Infant Journal
for neonatal and paediatric healthcare professionals

A floppy baby with elevated right hemidiaphragm and large stomach bubble on chest radiograph: what’s the diagnosis?

A preterm neonate of 36 weeks’ gestation was born via emergency lower segment caesarean section, requiring respiratory support soon after birth. She was hypotonic from birth and was found to have a large gastric bubble and a raised right hemidiaphragm on X-ray. She reached full feeds through a nasogastric tube on day 3 of life but later developed severe gastro-oesophageal reflux with pulmonary aspiration. What is the likely diagnosis?

Fatimah Aliyu
ST6 Paediatric Trainee, York Teaching Hospital, NHS Foundation Trust,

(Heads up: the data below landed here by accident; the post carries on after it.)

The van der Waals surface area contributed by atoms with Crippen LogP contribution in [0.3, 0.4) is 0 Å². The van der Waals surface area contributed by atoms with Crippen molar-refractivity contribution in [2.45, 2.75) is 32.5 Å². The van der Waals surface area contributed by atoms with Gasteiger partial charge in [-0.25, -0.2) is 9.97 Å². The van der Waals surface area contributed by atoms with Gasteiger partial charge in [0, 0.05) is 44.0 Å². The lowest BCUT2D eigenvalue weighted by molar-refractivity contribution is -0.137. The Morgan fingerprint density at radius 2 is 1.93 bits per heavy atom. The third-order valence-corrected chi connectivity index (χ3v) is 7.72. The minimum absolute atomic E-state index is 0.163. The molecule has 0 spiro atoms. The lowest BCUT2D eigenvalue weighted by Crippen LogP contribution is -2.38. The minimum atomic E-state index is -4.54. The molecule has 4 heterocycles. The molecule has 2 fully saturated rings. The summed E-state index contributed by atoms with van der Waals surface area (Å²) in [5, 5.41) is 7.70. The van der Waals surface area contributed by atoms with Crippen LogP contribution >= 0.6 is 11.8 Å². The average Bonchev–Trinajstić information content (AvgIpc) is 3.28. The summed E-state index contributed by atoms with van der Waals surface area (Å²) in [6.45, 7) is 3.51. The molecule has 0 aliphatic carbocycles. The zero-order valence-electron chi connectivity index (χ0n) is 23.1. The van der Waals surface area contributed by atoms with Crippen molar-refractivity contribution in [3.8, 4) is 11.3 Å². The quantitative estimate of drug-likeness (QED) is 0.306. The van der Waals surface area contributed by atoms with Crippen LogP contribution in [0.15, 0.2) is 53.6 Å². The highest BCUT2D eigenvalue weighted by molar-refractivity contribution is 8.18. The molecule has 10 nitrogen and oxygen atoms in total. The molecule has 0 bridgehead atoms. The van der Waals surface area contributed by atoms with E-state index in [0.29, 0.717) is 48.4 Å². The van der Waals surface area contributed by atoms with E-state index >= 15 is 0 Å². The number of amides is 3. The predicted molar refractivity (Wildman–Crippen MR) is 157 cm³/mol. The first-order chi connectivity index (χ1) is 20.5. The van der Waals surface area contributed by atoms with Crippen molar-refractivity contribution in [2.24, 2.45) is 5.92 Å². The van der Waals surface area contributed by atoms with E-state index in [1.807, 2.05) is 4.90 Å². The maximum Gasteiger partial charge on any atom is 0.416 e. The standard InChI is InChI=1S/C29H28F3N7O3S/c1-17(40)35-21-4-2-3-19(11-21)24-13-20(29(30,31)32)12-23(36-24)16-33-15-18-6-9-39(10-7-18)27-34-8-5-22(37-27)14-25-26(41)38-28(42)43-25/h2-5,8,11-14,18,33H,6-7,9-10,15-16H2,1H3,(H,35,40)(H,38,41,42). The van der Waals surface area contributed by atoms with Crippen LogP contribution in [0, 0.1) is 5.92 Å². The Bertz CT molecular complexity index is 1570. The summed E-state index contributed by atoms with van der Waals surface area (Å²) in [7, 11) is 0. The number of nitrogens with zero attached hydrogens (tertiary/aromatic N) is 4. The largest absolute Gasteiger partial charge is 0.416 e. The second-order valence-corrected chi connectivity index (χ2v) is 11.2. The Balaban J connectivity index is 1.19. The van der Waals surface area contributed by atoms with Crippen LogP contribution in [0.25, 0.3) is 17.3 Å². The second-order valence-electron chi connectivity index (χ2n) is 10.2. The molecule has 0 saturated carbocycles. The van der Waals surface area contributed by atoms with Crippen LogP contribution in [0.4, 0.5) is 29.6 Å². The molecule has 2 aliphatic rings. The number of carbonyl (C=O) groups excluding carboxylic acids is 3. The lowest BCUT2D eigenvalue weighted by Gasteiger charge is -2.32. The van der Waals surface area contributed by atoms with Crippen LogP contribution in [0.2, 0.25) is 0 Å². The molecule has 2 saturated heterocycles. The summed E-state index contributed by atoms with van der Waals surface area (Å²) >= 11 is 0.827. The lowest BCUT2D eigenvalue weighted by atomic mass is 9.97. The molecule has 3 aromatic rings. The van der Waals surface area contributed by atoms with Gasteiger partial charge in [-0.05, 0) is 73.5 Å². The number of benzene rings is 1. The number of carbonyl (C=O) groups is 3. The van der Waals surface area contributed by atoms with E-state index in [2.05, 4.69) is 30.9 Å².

Udoka Asoh
ST7 Paediatric Trainee, Neonatal Unit, Hull University Teaching Hospitals NHS Trust,

Full text available by subscription ...
The full text of this article is available to subscribers in text, and in Tablet/iPad format and as a PDF file.

Please subscribe and log in to see the full article.

procalcitonin; early onset sepsis; sepsis; early onset infection
Key points
  1. Decision making about antibiotic treatment should not rely on any single blood test.
  2. Procalcitonin (PCT) is a potentially useful adjunct to C-reactive protein (CRP) levels in term babies being treated for suspected early onset neonatal infection.
  3. Low PCT and CRP results should allow clinicians to be more confident in their decision to stop antibiotics in apparently well babies. 
  4. PCT results need to be interpreted according to the time they are taken due to physiological variations in PCT after birth.